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Publication numberUS4506659 A
Publication typeGrant
Application numberUS 06/598,060
Publication dateMar 26, 1985
Filing dateApr 9, 1984
Priority dateSep 7, 1982
Fee statusLapsed
Publication number06598060, 598060, US 4506659 A, US 4506659A, US-A-4506659, US4506659 A, US4506659A
InventorsThomas M. Chester
Original AssigneeChester Thomas M
Export CitationBiBTeX, EndNote, RefMan
External Links: USPTO, USPTO Assignment, Espacenet
Scalp massager
US 4506659 A
Abstract
A massaging device for the scalp includes a pair of massaging elements which frictionally engage the scalp and are reciprocated with respect to each other in a generally horizontal direction with respect to the head resulting in moving relatively large areas of the outer skin layer of the scalp with respect to the skull and also with respect to each other and thereby substantially duplicate the massaging action obtained with the usual hand massage to improve circulation in the scalp accomplish relaxation and stimulate hair growth.
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Claims(11)
What is claimed is:
1. A massage device for massaging the scalp including,
a housing adapted to be positioned on the head of a user,
a pair of massaging elements mounted within the housing,
each massaging element having an internal curved surface adapted to engage a substantially large area of one side portion and part of the top of the head when the housing is in position,
means for mounting said massaging elements for reciprocating movement toward and away from each other within the housing and with respect to the scalp, wherein the points of attachment where said massaging elements are movably mounted with respect to the housing move toward and away from each other in the same horizontal plane and along a straight line,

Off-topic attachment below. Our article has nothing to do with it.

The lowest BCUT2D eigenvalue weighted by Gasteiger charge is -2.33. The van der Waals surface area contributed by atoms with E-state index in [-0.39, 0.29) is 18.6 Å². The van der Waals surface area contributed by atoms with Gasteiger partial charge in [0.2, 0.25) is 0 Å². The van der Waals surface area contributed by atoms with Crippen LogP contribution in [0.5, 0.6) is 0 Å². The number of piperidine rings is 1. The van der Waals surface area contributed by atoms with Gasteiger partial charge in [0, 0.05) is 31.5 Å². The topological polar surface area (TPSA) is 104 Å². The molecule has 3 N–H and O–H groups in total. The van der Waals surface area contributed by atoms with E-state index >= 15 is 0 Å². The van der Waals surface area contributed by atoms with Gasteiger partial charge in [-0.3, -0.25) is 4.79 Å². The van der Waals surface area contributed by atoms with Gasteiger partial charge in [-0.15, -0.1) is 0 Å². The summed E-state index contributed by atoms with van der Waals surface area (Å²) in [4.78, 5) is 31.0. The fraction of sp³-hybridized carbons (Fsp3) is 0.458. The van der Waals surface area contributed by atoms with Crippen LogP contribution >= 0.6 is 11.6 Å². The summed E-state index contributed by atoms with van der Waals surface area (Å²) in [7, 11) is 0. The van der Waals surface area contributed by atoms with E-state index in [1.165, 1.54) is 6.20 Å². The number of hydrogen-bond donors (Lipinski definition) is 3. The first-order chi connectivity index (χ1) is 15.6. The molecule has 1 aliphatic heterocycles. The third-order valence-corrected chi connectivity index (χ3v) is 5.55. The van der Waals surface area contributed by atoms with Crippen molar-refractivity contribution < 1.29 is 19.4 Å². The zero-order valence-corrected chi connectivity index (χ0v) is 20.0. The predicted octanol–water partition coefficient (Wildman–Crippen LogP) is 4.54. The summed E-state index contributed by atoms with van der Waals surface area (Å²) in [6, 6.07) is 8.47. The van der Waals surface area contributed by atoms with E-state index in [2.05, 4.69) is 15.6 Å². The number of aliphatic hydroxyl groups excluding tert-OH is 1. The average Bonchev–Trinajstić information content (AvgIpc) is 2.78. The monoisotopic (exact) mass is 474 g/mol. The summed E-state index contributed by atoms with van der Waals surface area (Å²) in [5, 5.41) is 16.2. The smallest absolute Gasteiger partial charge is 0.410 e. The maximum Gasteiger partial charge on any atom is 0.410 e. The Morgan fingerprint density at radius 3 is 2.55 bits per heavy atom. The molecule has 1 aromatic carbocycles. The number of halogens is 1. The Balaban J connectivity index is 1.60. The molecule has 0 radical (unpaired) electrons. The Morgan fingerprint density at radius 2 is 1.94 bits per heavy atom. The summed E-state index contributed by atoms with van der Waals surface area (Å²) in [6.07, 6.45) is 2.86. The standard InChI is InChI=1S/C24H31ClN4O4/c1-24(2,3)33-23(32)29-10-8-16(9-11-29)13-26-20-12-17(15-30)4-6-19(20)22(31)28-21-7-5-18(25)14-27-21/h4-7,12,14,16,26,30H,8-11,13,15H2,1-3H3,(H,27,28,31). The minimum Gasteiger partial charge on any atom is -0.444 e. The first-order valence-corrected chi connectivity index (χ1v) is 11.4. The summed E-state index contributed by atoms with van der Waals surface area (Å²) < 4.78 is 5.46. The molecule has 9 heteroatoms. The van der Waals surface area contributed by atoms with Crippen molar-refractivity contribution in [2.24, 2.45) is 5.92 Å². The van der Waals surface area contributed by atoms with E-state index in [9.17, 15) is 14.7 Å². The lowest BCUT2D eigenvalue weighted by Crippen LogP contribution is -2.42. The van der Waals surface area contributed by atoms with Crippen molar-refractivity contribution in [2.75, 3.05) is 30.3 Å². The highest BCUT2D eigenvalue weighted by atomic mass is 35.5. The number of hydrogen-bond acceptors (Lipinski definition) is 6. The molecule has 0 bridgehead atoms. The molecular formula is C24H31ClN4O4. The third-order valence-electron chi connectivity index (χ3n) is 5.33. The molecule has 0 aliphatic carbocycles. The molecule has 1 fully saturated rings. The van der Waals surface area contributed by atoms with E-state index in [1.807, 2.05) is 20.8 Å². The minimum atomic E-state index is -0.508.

said massaging elements being of such size that when each is in its inward position the massaging elements co-act to substantially cover the top of the head, and
means for reciprocating said massaging elements toward and away from each other whereby such motion of said massaging elements shifts the areas of the scalp in contact with the massaging elements toward and away from each other to thereby massage the scalp.
2. A message device as set forth in claim 1, together with
means on the internal curved surface of each of said massaging elements for frictionally engaging the outer skin of the scalp.
3. A massage device as set forth in claim 1, together with
arcuate shaped clamping members within the housing and located to engage the sides of the head above the ears to clamp and retain the housing in position on the head during the reciprocation of the massaging elements.
4. A massage device as set forth in claim 1, together with
arcuate shaped clamping members within the housing and located to engage the sides of the head above the ears to clamp and retain the housing in position on the head, and
means mounting said clamping members for adjustment to obtain the proper clamping members for adjustment to obtain the proper clamping action on heads of different sizes.
5. A massage device as set forth in claim 1, wherein the means for reciprocating said elements comprises,
an electric motor mounted with the upper portion of the housing and above the massaging elements,
a cam having an endless groove therein secured to the shaft of said motor, and rotatable by said motor,
a drive pin secured to each massaging element and engaged within said cam groove, and
guide means between the cam ad each element through which its drive pin extends for restricting the movement of each massaging element to a straight line reciprocating motion.
6. A massage device as set forth in claim 5, together with